If you have already been kissed by a stinging jellyfish during your seaside holidays, the idea of diving among 10 millions of these creatures may not seem very appealing at all. However, the golden jellyfish residing in Palau Lake are different from those found in seas and oceans.
First of all, these species is endemic to the lake. Secondly, they don't sting, as there are no predators in the lake to fight off, and they don't just passively drift, but constantly migrate across the lake following sun rays, for the sunlight sustains their life.
Million jellyfish start their daily migration early in the morning around 6 am when the sun rises, and gradually move from the western side of the lake to the centre, and by the sunset they end the journey by the eastern shore.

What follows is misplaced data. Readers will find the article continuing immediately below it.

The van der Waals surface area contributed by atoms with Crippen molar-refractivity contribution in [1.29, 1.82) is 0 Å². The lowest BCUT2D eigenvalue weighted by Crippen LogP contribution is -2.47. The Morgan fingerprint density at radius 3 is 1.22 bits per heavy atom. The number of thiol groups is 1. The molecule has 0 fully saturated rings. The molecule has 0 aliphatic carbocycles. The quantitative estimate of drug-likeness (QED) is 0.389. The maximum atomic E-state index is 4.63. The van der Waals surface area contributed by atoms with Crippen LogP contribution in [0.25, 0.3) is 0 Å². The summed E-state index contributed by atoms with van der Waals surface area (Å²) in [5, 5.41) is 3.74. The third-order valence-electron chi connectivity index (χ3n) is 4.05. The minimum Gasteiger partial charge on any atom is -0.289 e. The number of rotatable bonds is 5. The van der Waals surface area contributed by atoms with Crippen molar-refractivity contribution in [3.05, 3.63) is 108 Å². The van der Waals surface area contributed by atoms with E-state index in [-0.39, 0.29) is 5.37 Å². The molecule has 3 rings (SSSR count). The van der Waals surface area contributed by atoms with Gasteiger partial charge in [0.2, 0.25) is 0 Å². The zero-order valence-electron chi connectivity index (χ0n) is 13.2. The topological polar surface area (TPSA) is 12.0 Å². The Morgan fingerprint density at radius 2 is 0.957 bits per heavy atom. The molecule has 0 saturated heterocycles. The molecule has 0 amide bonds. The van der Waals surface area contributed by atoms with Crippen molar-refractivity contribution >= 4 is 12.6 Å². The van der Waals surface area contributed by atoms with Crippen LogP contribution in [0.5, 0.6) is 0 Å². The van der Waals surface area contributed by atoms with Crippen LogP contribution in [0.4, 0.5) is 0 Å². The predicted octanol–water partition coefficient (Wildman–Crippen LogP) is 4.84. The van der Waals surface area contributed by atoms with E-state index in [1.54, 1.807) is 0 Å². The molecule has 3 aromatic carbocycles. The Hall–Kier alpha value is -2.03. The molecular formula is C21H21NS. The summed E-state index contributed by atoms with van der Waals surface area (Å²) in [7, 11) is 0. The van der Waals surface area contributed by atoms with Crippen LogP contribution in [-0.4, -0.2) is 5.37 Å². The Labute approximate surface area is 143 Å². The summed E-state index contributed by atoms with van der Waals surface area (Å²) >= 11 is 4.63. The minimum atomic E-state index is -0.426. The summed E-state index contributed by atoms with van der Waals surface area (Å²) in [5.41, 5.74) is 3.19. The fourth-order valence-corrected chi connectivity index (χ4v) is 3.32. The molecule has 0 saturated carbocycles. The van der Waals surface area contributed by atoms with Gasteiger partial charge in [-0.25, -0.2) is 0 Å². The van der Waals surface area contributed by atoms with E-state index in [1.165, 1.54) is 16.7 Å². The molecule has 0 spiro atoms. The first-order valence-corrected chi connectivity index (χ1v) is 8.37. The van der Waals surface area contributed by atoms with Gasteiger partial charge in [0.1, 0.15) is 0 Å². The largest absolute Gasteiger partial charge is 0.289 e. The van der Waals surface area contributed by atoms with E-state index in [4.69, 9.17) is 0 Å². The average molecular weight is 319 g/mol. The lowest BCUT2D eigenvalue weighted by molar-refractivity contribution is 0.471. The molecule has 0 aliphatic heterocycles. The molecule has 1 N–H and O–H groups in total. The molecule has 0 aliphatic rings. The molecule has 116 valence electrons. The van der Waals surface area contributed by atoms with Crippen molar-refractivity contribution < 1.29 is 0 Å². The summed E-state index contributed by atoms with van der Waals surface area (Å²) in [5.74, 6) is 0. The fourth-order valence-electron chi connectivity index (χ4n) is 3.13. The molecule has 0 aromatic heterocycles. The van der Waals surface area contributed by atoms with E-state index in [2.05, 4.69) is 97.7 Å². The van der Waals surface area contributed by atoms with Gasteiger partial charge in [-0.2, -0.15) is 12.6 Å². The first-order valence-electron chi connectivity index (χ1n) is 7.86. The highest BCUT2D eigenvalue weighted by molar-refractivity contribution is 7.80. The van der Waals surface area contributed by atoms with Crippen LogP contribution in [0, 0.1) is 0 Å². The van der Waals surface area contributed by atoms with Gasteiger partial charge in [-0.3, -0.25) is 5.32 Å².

As you see in the pictures, the sight you will see while diving in Palau Jellyfish Lake is well worth spending time and money on a trip to these remote Pacific islands.